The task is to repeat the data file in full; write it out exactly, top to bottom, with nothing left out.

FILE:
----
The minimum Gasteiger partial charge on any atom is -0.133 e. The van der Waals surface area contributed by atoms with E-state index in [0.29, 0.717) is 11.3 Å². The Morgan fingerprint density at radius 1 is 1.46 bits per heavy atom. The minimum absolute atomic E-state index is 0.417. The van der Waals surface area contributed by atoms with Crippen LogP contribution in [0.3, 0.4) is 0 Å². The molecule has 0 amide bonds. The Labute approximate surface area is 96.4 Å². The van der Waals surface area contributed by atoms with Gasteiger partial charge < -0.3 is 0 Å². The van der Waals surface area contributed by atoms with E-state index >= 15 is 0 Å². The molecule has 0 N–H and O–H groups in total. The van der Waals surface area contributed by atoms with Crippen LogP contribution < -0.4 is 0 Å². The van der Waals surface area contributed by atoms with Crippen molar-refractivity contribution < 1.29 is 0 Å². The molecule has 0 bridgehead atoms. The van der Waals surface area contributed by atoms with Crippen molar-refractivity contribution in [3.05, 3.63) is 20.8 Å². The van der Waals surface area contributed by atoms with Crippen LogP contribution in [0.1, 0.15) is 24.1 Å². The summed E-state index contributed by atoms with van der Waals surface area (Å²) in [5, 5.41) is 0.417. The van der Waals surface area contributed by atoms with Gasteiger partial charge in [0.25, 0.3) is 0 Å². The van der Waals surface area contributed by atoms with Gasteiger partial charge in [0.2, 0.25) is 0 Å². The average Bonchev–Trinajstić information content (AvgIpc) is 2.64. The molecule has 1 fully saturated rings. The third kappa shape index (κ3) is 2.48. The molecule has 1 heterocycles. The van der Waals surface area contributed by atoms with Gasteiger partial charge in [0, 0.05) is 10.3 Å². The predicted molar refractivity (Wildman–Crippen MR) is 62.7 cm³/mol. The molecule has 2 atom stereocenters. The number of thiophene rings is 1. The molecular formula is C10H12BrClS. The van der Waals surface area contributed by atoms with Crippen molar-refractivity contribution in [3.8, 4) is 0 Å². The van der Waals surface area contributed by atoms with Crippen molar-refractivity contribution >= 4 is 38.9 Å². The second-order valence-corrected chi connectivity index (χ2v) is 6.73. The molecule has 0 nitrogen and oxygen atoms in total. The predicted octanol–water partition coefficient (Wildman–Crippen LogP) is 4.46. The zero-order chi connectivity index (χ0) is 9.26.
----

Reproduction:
The minimum Gasteiger partial charge on any atom is -0.133 e. The van der Waals surface area contributed by atoms with E-state index in [0.29, 0.717) is 11.3 Å². The Morgan fingerprint density at radius 1 is 1.46 bits per heavy atom. The minimum absolute atomic E-state index is 0.417. The van der Waals surface area contributed by atoms with Crippen LogP contribution in [0.3, 0.4) is 0 Å². The molecule has 0 amide bonds. The Labute approximate surface area is 96.4 Å². The van der Waals surface area contributed by atoms with Gasteiger partial charge < -0.3 is 0 Å². The van der Waals surface area contributed by atoms with E-state index >= 15 is 0 Å². The molecule has 0 N–H and O–H groups in total. The van der Waals surface area contributed by atoms with Crippen LogP contribution < -0.4 is 0 Å². The van der Waals surface area contributed by atoms with Crippen molar-refractivity contribution < 1.29 is 0 Å². The molecule has 0 bridgehead atoms. The van der Waals surface area contributed by atoms with Crippen molar-refractivity contribution in [3.05, 3.63) is 20.8 Å². The van der Waals surface area contributed by atoms with Crippen LogP contribution in [0.1, 0.15) is 24.1 Å². The summed E-state index contributed by atoms with van der Waals surface area (Å²) in [5, 5.41) is 0.417. The van der Waals surface area contributed by atoms with Gasteiger partial charge in [0.25, 0.3) is 0 Å². The van der Waals surface area contributed by atoms with Gasteiger partial charge in [0.2, 0.25) is 0 Å². The average Bonchev–Trinajstić information content (AvgIpc) is 2.64. The molecule has 1 fully saturated rings. The third kappa shape index (κ3) is 2.48. The molecule has 1 heterocycles. The van der Waals surface area contributed by atoms with Gasteiger partial charge in [0, 0.05) is 10.3 Å². The predicted molar refractivity (Wildman–Crippen MR) is 62.7 cm³/mol. The molecule has 2 atom stereocenters. The number of thiophene rings is 1. The molecular formula is C10H12BrClS. The van der Waals surface area contributed by atoms with Crippen molar-refractivity contribution in [3.8, 4) is 0 Å². The van der Waals surface area contributed by atoms with Crippen molar-refractivity contribution >= 4 is 38.9 Å². The second-order valence-corrected chi connectivity index (χ2v) is 6.73. The molecule has 0 nitrogen and oxygen atoms in total. The predicted octanol–water partition coefficient (Wildman–Crippen LogP) is 4.46. The zero-order chi connectivity index (χ0) is 9.26.